To determine whether the tumor regression was due to apoptosis, we stained the tumor tissues with antibodies specific to active caspase-8 and active caspase-9. Our immunohistochemical studies showed that treatment with MADD siRNA alone or in combination with TRAIL resulted in activation of both, caspase-8 and caspase-9 relative to other treatment groups (Fig. 6C).

Quantitative analysis of active caspase-8 staining revealed that MADD siRNA (51.77 ± 10.94%)-treated tumors, had a significantly higher number of active caspase-8-positive cells, as compared to saline (12.16 ± 5.721%) and scramble siRNA (19.6 ± 5.023%) (P < 0.0001; P = 0.0003)-treated tumors (Supplementary Fig. S3B). A similar trend was observed for caspase 9 staining in MADD siRNA (51.92 ± 9.856%)-treated tumors versus saline (12.28 ± 4.462%) and scramble siRNA (20.72 ± 4.197)-treated tumors (P < 0.0001; P = 0.002).

Comparison of caspase-8 staining in combination treatment (MADD siRNA + TRAIL, 66.36 ± 5.541%) compared to saline + TRAIL (16.61 ± 4.755%) and scramble siRNA + TRAIL (16.06 ± 6.078%) revealed a statistically significant difference (P < 0.001; P < 0.001). Similarly, when compared to saline + TRAIL (16.17 ± 6.755%) and scramble siRNA and TRAIL (17.99 ± 7.379%)-treated groups, mice treated with MADD siRNA and TRAIL (64.04 ± 6.979%) had significantly higher caspase-9 expression (P < 0.001; P < 0.001) (Supplementary Fig. S3B). These results confirmed the activation of both extrinsic and intrinsic apoptotic pathways in tumors treated with MADD siRNA and TRAIL.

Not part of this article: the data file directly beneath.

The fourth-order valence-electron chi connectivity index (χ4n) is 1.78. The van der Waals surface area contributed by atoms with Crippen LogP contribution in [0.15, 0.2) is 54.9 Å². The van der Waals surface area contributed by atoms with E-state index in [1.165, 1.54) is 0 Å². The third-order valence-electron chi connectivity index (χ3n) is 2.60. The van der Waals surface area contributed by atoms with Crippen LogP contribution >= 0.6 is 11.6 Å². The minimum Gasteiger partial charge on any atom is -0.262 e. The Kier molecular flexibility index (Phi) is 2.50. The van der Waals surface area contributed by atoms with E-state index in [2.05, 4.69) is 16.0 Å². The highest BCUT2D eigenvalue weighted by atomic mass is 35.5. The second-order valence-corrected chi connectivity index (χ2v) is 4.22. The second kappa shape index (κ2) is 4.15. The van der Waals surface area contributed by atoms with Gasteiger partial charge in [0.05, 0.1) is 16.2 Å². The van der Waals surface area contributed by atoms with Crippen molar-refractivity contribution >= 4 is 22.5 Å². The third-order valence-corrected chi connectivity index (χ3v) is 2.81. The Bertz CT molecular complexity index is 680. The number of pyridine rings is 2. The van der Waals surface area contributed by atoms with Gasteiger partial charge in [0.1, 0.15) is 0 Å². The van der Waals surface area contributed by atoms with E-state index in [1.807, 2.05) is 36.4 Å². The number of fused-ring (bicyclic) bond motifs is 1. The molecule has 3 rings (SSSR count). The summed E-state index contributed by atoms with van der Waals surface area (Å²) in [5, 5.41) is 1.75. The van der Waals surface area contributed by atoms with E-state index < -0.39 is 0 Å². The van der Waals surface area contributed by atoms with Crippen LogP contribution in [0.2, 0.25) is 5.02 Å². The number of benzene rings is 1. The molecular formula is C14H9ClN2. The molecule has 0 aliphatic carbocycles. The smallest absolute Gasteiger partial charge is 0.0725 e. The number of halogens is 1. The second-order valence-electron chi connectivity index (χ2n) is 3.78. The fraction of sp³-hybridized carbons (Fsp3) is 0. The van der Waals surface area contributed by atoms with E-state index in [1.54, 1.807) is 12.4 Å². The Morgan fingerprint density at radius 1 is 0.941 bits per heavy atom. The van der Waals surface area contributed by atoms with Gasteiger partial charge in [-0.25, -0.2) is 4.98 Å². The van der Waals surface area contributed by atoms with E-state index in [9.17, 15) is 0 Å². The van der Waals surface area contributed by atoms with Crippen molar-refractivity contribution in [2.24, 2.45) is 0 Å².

Discussion

ATC remains largely incurable despite multimodality therapy (Kunstman et al. 2015). Drugs used in ATC treatment are either genotoxic compounds or multi-kinase inhibitors, which have limited efficacy and significant systemic toxicity. The paucity of validated cancer-specific molecular targets has hampered the development of more effective and novel therapies for ATC. Our findings using both in vitro and in vivo models have shown promising results on how a combination of MADD siRNA and TRAIL treatment might be of potential benefit in the treatment of ATC.